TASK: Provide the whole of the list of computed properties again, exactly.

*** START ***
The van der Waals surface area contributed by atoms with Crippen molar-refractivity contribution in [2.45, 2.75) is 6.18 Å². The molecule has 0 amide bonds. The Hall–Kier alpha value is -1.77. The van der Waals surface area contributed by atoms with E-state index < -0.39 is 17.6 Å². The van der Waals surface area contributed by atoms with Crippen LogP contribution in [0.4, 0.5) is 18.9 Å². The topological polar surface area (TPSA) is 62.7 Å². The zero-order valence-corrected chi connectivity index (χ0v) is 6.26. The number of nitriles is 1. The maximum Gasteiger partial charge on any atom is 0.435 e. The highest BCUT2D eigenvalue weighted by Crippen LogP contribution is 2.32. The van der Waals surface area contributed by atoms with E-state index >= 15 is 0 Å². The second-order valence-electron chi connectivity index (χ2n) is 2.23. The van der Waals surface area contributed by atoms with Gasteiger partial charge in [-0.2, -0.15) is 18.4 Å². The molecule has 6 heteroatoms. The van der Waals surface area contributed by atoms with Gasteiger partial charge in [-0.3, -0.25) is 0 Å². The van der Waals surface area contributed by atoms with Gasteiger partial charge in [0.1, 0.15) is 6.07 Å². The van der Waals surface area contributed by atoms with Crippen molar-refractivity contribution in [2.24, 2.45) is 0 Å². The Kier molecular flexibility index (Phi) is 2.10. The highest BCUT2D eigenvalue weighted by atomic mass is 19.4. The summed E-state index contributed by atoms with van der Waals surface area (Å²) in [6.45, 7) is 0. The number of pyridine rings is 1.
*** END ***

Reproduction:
The van der Waals surface area contributed by atoms with Crippen molar-refractivity contribution in [2.45, 2.75) is 6.18 Å². The molecule has 0 amide bonds. The Hall–Kier alpha value is -1.77. The van der Waals surface area contributed by atoms with E-state index < -0.39 is 17.6 Å². The van der Waals surface area contributed by atoms with Crippen LogP contribution in [0.4, 0.5) is 18.9 Å². The topological polar surface area (TPSA) is 62.7 Å². The zero-order valence-corrected chi connectivity index (χ0v) is 6.26. The number of nitriles is 1. The maximum Gasteiger partial charge on any atom is 0.435 e. The highest BCUT2D eigenvalue weighted by Crippen LogP contribution is 2.32. The van der Waals surface area contributed by atoms with E-state index >= 15 is 0 Å². The second-order valence-electron chi connectivity index (χ2n) is 2.23. The van der Waals surface area contributed by atoms with Gasteiger partial charge in [-0.2, -0.15) is 18.4 Å². The molecule has 6 heteroatoms. The van der Waals surface area contributed by atoms with Gasteiger partial charge in [-0.3, -0.25) is 0 Å². The van der Waals surface area contributed by atoms with Gasteiger partial charge in [0.1, 0.15) is 6.07 Å². The van der Waals surface area contributed by atoms with Crippen molar-refractivity contribution in [2.24, 2.45) is 0 Å². The Kier molecular flexibility index (Phi) is 2.10. The highest BCUT2D eigenvalue weighted by atomic mass is 19.4. The summed E-state index contributed by atoms with van der Waals surface area (Å²) in [6.45, 7) is 0. The number of pyridine rings is 1.